Experimenting with the REST API – What Tools can I use? – Part V

Author : Michael A. Haines

In this blog post we are going to continue looking at the common tools that enable you to interact with the REST API and in particular the Firefox RESTClient 2.0.3 Extension. We will cover :

  • Installing the REST Client Firefox Plugin
  • Using the REST Client Firefox Plugin

So, to start with lets take a look at Installing the REST Client Firefox Plugin. We start by :

  1. Locating the latest version (2.0.3) of the REST Client by searching Add-ons from the Firefox website. https://addons.mozilla.org/en-US/firefox/addon/restclient/?src=ss
  2. Next we Add the plugin to Firefox by clicking the “Add to Firefox” button (as shown below)
  3. Confirm Installation when prompted
  4. Restart Firefox to complete the installation

FF-SS

Now we have successfully installed the RESTClient Firefox Plugin we can now start to use it. To begin, we need to start the RESTClient from Firefox Tools menu as show below.

FF-SS-1

Once you have started the RESTClient you will be presented with the following interface as shown below. As you can obviously see, you now need to configure this interface to use the RESTClient.

RESClient-Vanilla

So, in order to use RESTClient what exactly do I need to configure? There are two basic elements that need to be configured in the RESTClient. These are Authentication and Headers. Let us start with configuring the RESTClient Authentication which is described below.

Step 1. Select the Authentication tab and then Basic Authentication

RESTClient-Auth

Step 2. You will then be prompted with the following interface where you will be required to enter the Basic Authorization details as in the following example:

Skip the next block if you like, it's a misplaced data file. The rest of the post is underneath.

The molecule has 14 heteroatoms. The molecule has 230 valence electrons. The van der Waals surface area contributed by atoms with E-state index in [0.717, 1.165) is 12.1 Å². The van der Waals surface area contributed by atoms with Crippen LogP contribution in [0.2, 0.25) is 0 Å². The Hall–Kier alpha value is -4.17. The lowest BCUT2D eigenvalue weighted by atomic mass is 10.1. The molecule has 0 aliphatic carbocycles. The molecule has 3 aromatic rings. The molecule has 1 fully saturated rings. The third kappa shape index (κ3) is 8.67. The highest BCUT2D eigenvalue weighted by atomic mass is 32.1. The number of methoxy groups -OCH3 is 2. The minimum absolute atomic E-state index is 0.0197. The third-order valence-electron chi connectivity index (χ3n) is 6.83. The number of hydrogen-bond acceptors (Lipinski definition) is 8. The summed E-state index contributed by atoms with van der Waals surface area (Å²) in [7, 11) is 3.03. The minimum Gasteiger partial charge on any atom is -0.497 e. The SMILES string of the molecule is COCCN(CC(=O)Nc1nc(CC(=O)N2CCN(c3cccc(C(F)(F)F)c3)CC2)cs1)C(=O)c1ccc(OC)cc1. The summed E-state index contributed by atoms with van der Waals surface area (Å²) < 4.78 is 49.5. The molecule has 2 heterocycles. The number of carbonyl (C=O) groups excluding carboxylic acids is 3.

RESTClient-Basic-Auth

Recall that with NSX for vSphere (as I am using in this example) all REST API requests require authentication. Also note here that no validation is performed when you enter the username and password. So be careful when you enter these details else you will observe something like the following when you start to issue REST Requests :

RESTClient-Auth-Error

Step 3. Once you have entered the Basic Authorization details you will see that the Authorization has now been added under the Headers section:

RESTClient-Auth-Header

Next, you will need to specify content-type header when sending REST requests.

So even at this stage and only entering just the Authorization details, we are actually now ready to start issuing REST Requests! As an example, and if you have read previous posts, you will know I always start with my REST ping example!, which is where we will issue a REST request to enumerate the supported NSX for vSphere API versions:

RESTClient-Request

This will result in the following, providing you have provided the correct Authorization details. What I am showing you below is just the “Response Header”.REST-API-Response-Header

Select the “Response Body (Highlight)” to show the baseUri of the API versions supported. Here is an example (truncated) :

REST-API-Versions

Let us now turn our attention to the “Headers” section of the REST Client. We are going to use the NSX for vSphere Manager and Syslog server configuration as an example. Here we want to :

  1. Determine what the current configuration of the syslog server is
  2. Add our own syslog server configuration

Let  us start with determining what the current syslog configuration is. I will also just to mix this up a little show you how to achieve the same but instead of using the REST Client, using the command-line and curl(1).

REST-Syslog

Ok, what is the first thing you recognise? The REST Request was successful (take my word for it here) but nothing was returned! That is because syslog is NOT configured! Here is the same REST Request and Response, but in this example we are using curl(1).

This is the curl(1) version we are using :

Curl-Version

Here is the REST Request and REST Response :

REST-Curl-Response-Update

Note the following above which I have highlighted in ‘Red’.